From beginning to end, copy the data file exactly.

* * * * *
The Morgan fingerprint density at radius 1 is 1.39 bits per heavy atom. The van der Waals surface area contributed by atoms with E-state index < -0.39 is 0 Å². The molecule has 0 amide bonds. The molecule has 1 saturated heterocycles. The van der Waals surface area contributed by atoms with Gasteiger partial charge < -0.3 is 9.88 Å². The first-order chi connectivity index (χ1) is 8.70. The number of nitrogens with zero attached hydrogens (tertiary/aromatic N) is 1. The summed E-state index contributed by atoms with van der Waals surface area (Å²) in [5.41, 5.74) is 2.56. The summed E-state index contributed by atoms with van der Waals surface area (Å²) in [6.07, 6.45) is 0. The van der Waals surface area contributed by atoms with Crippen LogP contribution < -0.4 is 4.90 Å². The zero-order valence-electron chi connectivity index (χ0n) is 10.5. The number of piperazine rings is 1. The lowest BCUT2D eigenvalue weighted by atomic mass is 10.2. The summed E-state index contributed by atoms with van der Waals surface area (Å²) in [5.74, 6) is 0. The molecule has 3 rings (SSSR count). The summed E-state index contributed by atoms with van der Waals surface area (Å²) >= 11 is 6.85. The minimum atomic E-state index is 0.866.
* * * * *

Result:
The Morgan fingerprint density at radius 1 is 1.39 bits per heavy atom. The van der Waals surface area contributed by atoms with E-state index < -0.39 is 0 Å². The molecule has 0 amide bonds. The molecule has 1 saturated heterocycles. The van der Waals surface area contributed by atoms with Gasteiger partial charge < -0.3 is 9.88 Å². The first-order chi connectivity index (χ1) is 8.70. The number of nitrogens with zero attached hydrogens (tertiary/aromatic N) is 1. The summed E-state index contributed by atoms with van der Waals surface area (Å²) in [5.41, 5.74) is 2.56. The summed E-state index contributed by atoms with van der Waals surface area (Å²) in [6.07, 6.45) is 0. The van der Waals surface area contributed by atoms with Crippen LogP contribution < -0.4 is 4.90 Å². The zero-order valence-electron chi connectivity index (χ0n) is 10.5. The number of piperazine rings is 1. The lowest BCUT2D eigenvalue weighted by atomic mass is 10.2. The summed E-state index contributed by atoms with van der Waals surface area (Å²) in [5.74, 6) is 0. The molecule has 3 rings (SSSR count). The summed E-state index contributed by atoms with van der Waals surface area (Å²) >= 11 is 6.85. The minimum atomic E-state index is 0.866.